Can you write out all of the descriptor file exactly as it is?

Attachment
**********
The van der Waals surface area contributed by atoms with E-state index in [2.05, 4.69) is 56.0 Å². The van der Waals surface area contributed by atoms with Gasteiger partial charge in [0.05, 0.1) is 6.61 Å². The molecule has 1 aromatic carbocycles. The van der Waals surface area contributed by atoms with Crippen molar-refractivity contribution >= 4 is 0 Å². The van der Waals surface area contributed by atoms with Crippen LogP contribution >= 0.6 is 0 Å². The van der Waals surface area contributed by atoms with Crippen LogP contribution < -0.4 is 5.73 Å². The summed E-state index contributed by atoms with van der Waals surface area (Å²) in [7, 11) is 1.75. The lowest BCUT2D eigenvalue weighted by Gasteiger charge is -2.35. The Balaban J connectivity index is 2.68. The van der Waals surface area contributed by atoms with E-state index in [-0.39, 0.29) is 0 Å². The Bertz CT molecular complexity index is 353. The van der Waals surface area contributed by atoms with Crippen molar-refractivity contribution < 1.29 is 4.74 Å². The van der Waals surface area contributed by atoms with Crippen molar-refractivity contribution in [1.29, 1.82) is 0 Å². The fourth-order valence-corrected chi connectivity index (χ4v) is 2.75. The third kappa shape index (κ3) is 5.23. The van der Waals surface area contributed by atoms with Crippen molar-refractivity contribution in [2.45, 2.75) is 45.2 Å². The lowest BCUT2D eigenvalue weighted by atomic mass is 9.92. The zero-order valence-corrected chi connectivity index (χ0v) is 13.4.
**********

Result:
The van der Waals surface area contributed by atoms with E-state index in [2.05, 4.69) is 56.0 Å². The van der Waals surface area contributed by atoms with Gasteiger partial charge in [0.05, 0.1) is 6.61 Å². The molecule has 1 aromatic carbocycles. The van der Waals surface area contributed by atoms with Crippen molar-refractivity contribution >= 4 is 0 Å². The van der Waals surface area contributed by atoms with Crippen LogP contribution >= 0.6 is 0 Å². The van der Waals surface area contributed by atoms with Crippen LogP contribution < -0.4 is 5.73 Å². The summed E-state index contributed by atoms with van der Waals surface area (Å²) in [7, 11) is 1.75. The lowest BCUT2D eigenvalue weighted by Gasteiger charge is -2.35. The Balaban J connectivity index is 2.68. The van der Waals surface area contributed by atoms with E-state index in [-0.39, 0.29) is 0 Å². The Bertz CT molecular complexity index is 353. The van der Waals surface area contributed by atoms with Crippen molar-refractivity contribution < 1.29 is 4.74 Å². The van der Waals surface area contributed by atoms with Crippen molar-refractivity contribution in [1.29, 1.82) is 0 Å². The fourth-order valence-corrected chi connectivity index (χ4v) is 2.75. The third kappa shape index (κ3) is 5.23. The van der Waals surface area contributed by atoms with Crippen molar-refractivity contribution in [2.45, 2.75) is 45.2 Å². The lowest BCUT2D eigenvalue weighted by atomic mass is 9.92. The zero-order valence-corrected chi connectivity index (χ0v) is 13.4.